I define gratitude as honor, thanks, and deep appreciation. Having the opportunity to practice yoga, a 3,000 year old tradition, brings forth tremendous gratitude as I give thanks for every generation, every person before me, who has passed this tradition on.
One type of yoga, Bhakti yoga, is the yoga of love and devotion, and it incorporates gratitude in its philosophy. To practice yoga with a peaceful, grateful heart is the main focus, and yet one does not have to practice bhakti yoga to have gratitude in their practice. Incorporating reverence and gratitude to your practice can be a mantra or a word repeated throughout practice to remind your dear heart to stay open and grateful. Poses such as humble warrior and child’s pose in which your head is lower than your heart call forth a physical feeling of humility and gratitude.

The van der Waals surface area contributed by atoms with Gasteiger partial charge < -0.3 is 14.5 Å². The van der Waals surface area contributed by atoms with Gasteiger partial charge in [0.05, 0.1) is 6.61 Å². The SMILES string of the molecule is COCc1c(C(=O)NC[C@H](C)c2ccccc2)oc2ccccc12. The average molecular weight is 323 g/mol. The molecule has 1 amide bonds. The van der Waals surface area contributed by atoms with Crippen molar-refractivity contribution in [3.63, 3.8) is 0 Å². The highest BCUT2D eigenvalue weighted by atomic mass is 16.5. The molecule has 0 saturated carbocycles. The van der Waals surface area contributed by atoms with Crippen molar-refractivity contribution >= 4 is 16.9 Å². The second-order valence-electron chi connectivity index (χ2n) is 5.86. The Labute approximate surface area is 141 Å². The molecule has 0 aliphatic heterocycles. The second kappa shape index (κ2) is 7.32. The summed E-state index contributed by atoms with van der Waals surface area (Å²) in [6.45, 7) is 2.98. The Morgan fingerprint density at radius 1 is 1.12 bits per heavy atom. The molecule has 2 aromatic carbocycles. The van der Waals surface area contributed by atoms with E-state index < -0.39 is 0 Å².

Going beyond the mat, there are gratitude practices such as a gratitude journal, 30 Days of Gratitude challenges, and random acts of gratitude. Incorporating a gratitude practice into your daily life usually has a snowball effect - a grateful heart becomes an even more grateful heart. As your heart grows and expands, you begin to find that your ability to be grateful is limitless. You may find that you become grateful for everything, everyone, and every experience.